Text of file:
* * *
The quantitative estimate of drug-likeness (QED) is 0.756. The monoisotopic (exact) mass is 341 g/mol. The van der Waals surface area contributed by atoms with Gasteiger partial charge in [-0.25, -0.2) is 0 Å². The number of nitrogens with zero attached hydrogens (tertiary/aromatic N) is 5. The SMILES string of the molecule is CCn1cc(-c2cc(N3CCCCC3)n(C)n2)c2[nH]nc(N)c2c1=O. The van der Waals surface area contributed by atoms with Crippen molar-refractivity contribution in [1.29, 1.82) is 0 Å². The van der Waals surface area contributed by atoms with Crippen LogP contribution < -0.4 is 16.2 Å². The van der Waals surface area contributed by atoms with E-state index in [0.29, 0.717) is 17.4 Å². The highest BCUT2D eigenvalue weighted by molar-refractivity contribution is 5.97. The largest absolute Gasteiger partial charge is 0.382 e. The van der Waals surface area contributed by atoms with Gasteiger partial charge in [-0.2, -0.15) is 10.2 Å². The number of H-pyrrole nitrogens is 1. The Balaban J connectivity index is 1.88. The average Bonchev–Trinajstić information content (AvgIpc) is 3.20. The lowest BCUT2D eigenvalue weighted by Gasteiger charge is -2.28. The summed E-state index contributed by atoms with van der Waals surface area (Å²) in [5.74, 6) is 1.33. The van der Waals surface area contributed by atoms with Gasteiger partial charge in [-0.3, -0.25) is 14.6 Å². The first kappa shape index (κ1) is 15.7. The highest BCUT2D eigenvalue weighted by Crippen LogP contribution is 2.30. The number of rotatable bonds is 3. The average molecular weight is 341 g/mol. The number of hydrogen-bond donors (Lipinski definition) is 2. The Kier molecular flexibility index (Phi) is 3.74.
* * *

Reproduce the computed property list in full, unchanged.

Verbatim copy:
The quantitative estimate of drug-likeness (QED) is 0.756. The monoisotopic (exact) mass is 341 g/mol. The van der Waals surface area contributed by atoms with Gasteiger partial charge in [-0.25, -0.2) is 0 Å². The number of nitrogens with zero attached hydrogens (tertiary/aromatic N) is 5. The SMILES string of the molecule is CCn1cc(-c2cc(N3CCCCC3)n(C)n2)c2[nH]nc(N)c2c1=O. The van der Waals surface area contributed by atoms with Crippen molar-refractivity contribution in [1.29, 1.82) is 0 Å². The van der Waals surface area contributed by atoms with Crippen LogP contribution < -0.4 is 16.2 Å². The van der Waals surface area contributed by atoms with E-state index in [0.29, 0.717) is 17.4 Å². The highest BCUT2D eigenvalue weighted by molar-refractivity contribution is 5.97. The largest absolute Gasteiger partial charge is 0.382 e. The van der Waals surface area contributed by atoms with Gasteiger partial charge in [-0.2, -0.15) is 10.2 Å². The number of H-pyrrole nitrogens is 1. The Balaban J connectivity index is 1.88. The average Bonchev–Trinajstić information content (AvgIpc) is 3.20. The lowest BCUT2D eigenvalue weighted by Gasteiger charge is -2.28. The summed E-state index contributed by atoms with van der Waals surface area (Å²) in [5.74, 6) is 1.33. The van der Waals surface area contributed by atoms with Gasteiger partial charge in [-0.3, -0.25) is 14.6 Å². The first kappa shape index (κ1) is 15.7. The highest BCUT2D eigenvalue weighted by Crippen LogP contribution is 2.30. The number of rotatable bonds is 3. The average molecular weight is 341 g/mol. The number of hydrogen-bond donors (Lipinski definition) is 2. The Kier molecular flexibility index (Phi) is 3.74.